25 Years of CISM-Community Interaction: A Mutual Learning Process

[This blog post is a one of a series of articles to commemorate the 25th anniversary of CISM]

In the context of biomedical research, the people who belong to local communities are undoubtedly the primary stakeholders in the research. The Manhiça Health Research Centre (CISM) has understood this from the outset, but it has taken some time to learn how to transform this community-centred mindset into concrete actions linked to the centre’s research.

What made us realise the importance of the local community?

In a low-income country like Mozambique, especially in rural areas where investments are less common, the creation of a research institution tends to be quite visible and, therefore, expectations surrounding its impact on the community are unduly high. A comment from a community member during our field activities in 2004 illustrates this misperception: “CISM sells our samples—that’s why they hired so many people all at once and were able to buy so many cars.”

Health research is an activity that only generates visible results in the long term, often impacting generations that did not necessarily take part in the research. Therefore, it can be challenging to demonstrate the correlation between a specific research activity and the benefit to the community.

Our first lesson was that we needed to maintain constant dialogue with the community in order to reconstrue the concept of research and make it understandable within the local context.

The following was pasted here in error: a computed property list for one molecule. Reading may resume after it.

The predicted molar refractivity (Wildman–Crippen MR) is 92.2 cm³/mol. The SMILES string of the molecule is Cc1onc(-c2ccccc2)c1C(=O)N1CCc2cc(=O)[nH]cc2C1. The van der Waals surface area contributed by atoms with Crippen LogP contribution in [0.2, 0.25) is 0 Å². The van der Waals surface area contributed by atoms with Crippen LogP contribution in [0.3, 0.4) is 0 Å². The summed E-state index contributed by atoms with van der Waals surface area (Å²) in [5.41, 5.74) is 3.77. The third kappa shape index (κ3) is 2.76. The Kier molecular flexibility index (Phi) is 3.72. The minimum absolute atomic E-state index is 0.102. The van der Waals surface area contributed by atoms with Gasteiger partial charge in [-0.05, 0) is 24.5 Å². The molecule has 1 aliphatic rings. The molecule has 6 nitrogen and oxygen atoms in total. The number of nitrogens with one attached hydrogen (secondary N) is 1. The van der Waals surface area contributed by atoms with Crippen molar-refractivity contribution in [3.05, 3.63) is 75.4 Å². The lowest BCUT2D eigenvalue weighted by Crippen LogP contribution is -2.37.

A lack of understanding in this regard creates space for community members to be influenced by misinformation about research. This is precisely what happened in 2003 when CISM undertook a clinical trial to evaluate the effectiveness of intermittent treatment of malaria in children under one year of age in Manhiça. During recruitment, we noticed that an unusually large number of people did not want to participate in the study. On one day in particular, we were not able to recruit any participants at all.

After speaking with local mothers, we realised that various rumours had been going around. The one that struck me the most was the belief that CISM intended to kill the children: “They even use coffin-shaped boxes to measure the children so that when they die, CISM can distribute coffins of the correct size.” The “box” in question was an adapted stadiometer used to measure the children’s height as part of the study procedure. Without adequate explanation, this device became “evidence” to support the rumour.

How did we address the main challenges we encountered?